Asha gazed after her, the closed door all that she saw. She pulled her knees up to her chin and rocked back and forth on her bed. Her heart felt the same way: a door had been shut between her mother and herself, cutting off all trust. And it was all due to the lies she had woven.
Deep down she felt like there was a danger that she was ignorant of and it would cost her…someday. Of course, her mom would be there to say, "You should've listened to me."
Chase stared up at the ceiling above with his hands behind his head. The glow-in-the-dark stars he had put there years before were only faint smudges of green on the ceiling. A thought bugged the back of his brain like an annoying mosquito that he couldn’t swat away.
He looked to the side in the dark room, the bunk beds in the right corner a dark indistinguishable mass.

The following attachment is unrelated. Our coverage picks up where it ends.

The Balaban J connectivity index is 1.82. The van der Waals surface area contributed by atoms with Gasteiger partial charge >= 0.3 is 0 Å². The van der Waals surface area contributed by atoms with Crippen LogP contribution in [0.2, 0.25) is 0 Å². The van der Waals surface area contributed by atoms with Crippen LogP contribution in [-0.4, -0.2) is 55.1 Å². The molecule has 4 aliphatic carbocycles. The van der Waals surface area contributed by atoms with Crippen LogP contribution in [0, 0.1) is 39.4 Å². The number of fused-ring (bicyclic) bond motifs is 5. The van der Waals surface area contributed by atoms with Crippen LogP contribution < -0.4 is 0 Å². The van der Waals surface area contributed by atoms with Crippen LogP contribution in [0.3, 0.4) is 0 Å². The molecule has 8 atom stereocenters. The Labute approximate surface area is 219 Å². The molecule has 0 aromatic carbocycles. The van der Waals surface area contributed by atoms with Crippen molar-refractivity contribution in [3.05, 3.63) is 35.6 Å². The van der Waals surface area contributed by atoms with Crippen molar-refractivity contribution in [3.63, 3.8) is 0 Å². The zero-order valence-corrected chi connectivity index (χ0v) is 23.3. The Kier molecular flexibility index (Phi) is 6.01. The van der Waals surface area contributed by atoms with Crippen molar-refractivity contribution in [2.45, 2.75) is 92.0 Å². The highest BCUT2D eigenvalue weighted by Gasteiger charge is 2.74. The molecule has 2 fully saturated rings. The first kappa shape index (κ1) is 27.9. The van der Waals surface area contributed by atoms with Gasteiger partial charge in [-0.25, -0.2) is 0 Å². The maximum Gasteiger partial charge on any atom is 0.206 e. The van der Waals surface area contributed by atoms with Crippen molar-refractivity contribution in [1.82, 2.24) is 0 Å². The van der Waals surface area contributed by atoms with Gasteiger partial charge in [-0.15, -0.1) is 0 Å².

“Ever?” he whispered. “Shay?” he said a little louder.
A light swept across from the top bunk like a blinding spotlight as it shone onto his face. “Of course Shay’s awake,” Chase mumbled.
“Man, that light is blinding!” Chase said when Shay kept the light on his face. Shay clicked it off.
“Why are you still up?” Shay whispered.
“I have a question.”
“Mmm?” Shay said, turning over on his stomach to look down at Chase from his top bunk.
“Why exactly do I get lovesick?” Chase said with all seriousness.
Shay chuckled in the darkness, “That’s just what Ever calls it.”
“Sooo….” Chase drew it out to show that he didn’t understand.
“Chase,” Shay said with alarm in his voice. “Do you even know why we’re here?”
Chase’s mind went blank as he stared into the darkness, spotting Shay’s head as a dark lump on top of the dark mass in the corner.
“Do you remember when we first came here?” Shay said slowly.
“It was too long ago,” Chase felt guilty for not remembering.
Shay sighed, “I suppose I’ll just tell you what I remember of my own personal experience then.” He paused to swallow, then started. “After I…” images of the girl from the picture flashed through his mind, blood smeared across her face. “Never mind, we’re skipping that part…When I arrived here at the age of seven—“ His mind flew back in the memories of his past and stopped at that moment when he had first come to Matchmaker’s Mansion.